By Jade Markus and Dave Sims, Commodity News Service Canada
Winnipeg, July 14 (CNS Canada) – ICE Futures Canada canola ended higher.
Traders were reluctant to take risky positions ahead of the weekend, and are waiting to see how weather will affect crop conditions.
Reports of areas across the Prairies needing additional moisture were also supportive for values.
Technical buying after multiple sessions of declines added to the market’s bullish tone.
Around 11,391 canola contracts traded on Friday, which compares with Thursday when around 17,619 contracts changed hands. Spreading accounted for 2,018 of the contracts traded.
Milling wheat, durum and barley were untraded.
CORN futures in Chicago advanced four to six cents per bushel to end the week, as traders covered short positions before the weekend.
Commercials went bargain-hunting in the early-going, which underpinned prices.
A research group called Planalytics also cut their projection for corn yields in the US by three bushels an acre to 165, which lent some strength to values.
However, China sold over 400,000 tonnes of corn at a state auction yesterday, which was bearish.
WHEAT futures in Chicago ended mostly lower on Friday, falling by up to one cent per bushel, as traders adjusted positions before the weekend.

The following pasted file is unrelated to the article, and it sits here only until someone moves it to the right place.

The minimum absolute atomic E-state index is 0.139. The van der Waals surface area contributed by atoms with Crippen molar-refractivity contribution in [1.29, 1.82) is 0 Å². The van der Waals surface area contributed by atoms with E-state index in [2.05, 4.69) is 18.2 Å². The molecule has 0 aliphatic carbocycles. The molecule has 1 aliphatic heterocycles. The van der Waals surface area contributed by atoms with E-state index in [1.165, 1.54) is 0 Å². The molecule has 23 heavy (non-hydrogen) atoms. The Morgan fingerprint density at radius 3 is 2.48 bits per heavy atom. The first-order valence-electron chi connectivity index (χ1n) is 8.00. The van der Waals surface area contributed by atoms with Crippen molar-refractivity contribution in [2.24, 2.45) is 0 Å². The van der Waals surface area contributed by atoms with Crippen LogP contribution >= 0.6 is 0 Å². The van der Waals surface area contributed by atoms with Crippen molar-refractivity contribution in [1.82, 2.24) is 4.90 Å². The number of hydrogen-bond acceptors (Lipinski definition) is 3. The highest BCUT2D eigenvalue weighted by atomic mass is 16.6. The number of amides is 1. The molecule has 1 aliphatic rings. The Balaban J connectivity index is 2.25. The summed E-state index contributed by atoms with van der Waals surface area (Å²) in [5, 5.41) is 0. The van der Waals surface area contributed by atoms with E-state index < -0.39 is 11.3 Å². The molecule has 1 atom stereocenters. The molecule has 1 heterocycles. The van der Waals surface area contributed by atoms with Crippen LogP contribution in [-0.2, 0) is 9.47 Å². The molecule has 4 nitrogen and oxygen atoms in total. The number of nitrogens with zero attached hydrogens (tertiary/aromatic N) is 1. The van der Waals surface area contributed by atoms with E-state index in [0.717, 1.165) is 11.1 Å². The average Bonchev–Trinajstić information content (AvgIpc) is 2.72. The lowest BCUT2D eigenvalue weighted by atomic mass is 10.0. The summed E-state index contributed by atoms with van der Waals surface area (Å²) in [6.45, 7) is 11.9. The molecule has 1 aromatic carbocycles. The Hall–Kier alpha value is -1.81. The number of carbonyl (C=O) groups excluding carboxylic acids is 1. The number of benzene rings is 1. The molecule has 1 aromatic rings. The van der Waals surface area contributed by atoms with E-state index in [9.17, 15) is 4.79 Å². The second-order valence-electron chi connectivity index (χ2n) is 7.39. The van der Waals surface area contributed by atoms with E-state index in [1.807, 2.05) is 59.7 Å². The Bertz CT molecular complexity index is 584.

The market was higher for much of the day in technical trading, but investors booked profits shortly before the close.
Hot, dry weather is forecast for much of the US Northern Plains this weekend, which was supportive.
Argentina is also expecting to plant less wheat in the next crop cycle due to recent wet weather.
SOYBEAN futures at the Chicago Board of Trade climbed 13 to 14 cents per bushel on Friday.
Solid weekly exports, rising demand from China and forecasts calling for hot weather in the US Plains underpinned the market.
The market was also undergoing a slight correction in the wake of yesterday’s sharp losses.
SOYOIL futures rose 17 to 18 points, taking strength from soybeans.
SOYMEAL futures continued to soar due to speculative trading and continued demand for livestock feed.